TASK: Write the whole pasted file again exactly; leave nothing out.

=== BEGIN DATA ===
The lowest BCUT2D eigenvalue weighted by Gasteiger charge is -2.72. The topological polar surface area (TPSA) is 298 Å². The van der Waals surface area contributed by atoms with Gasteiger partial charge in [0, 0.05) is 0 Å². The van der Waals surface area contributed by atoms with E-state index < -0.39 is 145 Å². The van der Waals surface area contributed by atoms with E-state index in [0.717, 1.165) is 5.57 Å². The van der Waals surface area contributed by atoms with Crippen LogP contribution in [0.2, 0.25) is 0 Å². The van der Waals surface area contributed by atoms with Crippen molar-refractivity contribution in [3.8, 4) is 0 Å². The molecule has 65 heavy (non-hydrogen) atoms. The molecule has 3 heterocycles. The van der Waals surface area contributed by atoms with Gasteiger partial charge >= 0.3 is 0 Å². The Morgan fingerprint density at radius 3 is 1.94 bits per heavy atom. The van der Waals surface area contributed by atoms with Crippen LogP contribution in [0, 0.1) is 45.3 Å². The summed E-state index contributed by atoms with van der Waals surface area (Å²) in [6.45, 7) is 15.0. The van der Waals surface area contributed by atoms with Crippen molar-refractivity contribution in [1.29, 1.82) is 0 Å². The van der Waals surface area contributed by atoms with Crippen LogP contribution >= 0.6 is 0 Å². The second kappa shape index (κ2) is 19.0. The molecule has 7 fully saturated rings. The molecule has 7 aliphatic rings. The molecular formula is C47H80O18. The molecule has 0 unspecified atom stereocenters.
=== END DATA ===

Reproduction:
The lowest BCUT2D eigenvalue weighted by Gasteiger charge is -2.72. The topological polar surface area (TPSA) is 298 Å². The van der Waals surface area contributed by atoms with Gasteiger partial charge in [0, 0.05) is 0 Å². The van der Waals surface area contributed by atoms with E-state index < -0.39 is 145 Å². The van der Waals surface area contributed by atoms with E-state index in [0.717, 1.165) is 5.57 Å². The van der Waals surface area contributed by atoms with Crippen LogP contribution in [0.2, 0.25) is 0 Å². The van der Waals surface area contributed by atoms with Crippen molar-refractivity contribution in [3.8, 4) is 0 Å². The molecule has 65 heavy (non-hydrogen) atoms. The molecule has 3 heterocycles. The van der Waals surface area contributed by atoms with Gasteiger partial charge >= 0.3 is 0 Å². The Morgan fingerprint density at radius 3 is 1.94 bits per heavy atom. The van der Waals surface area contributed by atoms with Crippen LogP contribution in [0, 0.1) is 45.3 Å². The summed E-state index contributed by atoms with van der Waals surface area (Å²) in [6.45, 7) is 15.0. The van der Waals surface area contributed by atoms with Crippen molar-refractivity contribution in [1.29, 1.82) is 0 Å². The van der Waals surface area contributed by atoms with Crippen LogP contribution >= 0.6 is 0 Å². The second kappa shape index (κ2) is 19.0. The molecule has 7 fully saturated rings. The molecule has 7 aliphatic rings. The molecular formula is C47H80O18. The molecule has 0 unspecified atom stereocenters.